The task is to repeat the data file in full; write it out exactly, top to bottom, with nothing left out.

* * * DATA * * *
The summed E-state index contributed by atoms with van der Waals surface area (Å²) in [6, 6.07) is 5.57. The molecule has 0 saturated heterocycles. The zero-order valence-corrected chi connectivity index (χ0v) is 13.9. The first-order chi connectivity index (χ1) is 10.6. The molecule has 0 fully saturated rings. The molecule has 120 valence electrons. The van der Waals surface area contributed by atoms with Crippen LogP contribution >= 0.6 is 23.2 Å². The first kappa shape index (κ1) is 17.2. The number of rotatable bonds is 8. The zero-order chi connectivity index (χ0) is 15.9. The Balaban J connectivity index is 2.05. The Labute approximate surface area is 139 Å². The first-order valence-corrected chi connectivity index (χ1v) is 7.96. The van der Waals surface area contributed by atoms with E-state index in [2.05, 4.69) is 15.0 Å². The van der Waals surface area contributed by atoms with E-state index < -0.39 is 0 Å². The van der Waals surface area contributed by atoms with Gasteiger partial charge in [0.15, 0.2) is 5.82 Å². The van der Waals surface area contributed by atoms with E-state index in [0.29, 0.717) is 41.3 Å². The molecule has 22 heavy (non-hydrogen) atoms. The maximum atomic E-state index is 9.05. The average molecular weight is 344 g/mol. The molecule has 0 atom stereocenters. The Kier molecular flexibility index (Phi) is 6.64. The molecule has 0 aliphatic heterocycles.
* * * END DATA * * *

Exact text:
The summed E-state index contributed by atoms with van der Waals surface area (Å²) in [6, 6.07) is 5.57. The molecule has 0 saturated heterocycles. The zero-order valence-corrected chi connectivity index (χ0v) is 13.9. The first-order chi connectivity index (χ1) is 10.6. The molecule has 0 fully saturated rings. The molecule has 120 valence electrons. The van der Waals surface area contributed by atoms with Crippen LogP contribution >= 0.6 is 23.2 Å². The first kappa shape index (κ1) is 17.2. The number of rotatable bonds is 8. The zero-order chi connectivity index (χ0) is 15.9. The Balaban J connectivity index is 2.05. The Labute approximate surface area is 139 Å². The first-order valence-corrected chi connectivity index (χ1v) is 7.96. The van der Waals surface area contributed by atoms with E-state index in [2.05, 4.69) is 15.0 Å². The van der Waals surface area contributed by atoms with E-state index < -0.39 is 0 Å². The van der Waals surface area contributed by atoms with Gasteiger partial charge in [0.15, 0.2) is 5.82 Å². The van der Waals surface area contributed by atoms with E-state index in [0.29, 0.717) is 41.3 Å². The molecule has 22 heavy (non-hydrogen) atoms. The maximum atomic E-state index is 9.05. The average molecular weight is 344 g/mol. The molecule has 0 atom stereocenters. The Kier molecular flexibility index (Phi) is 6.64. The molecule has 0 aliphatic heterocycles.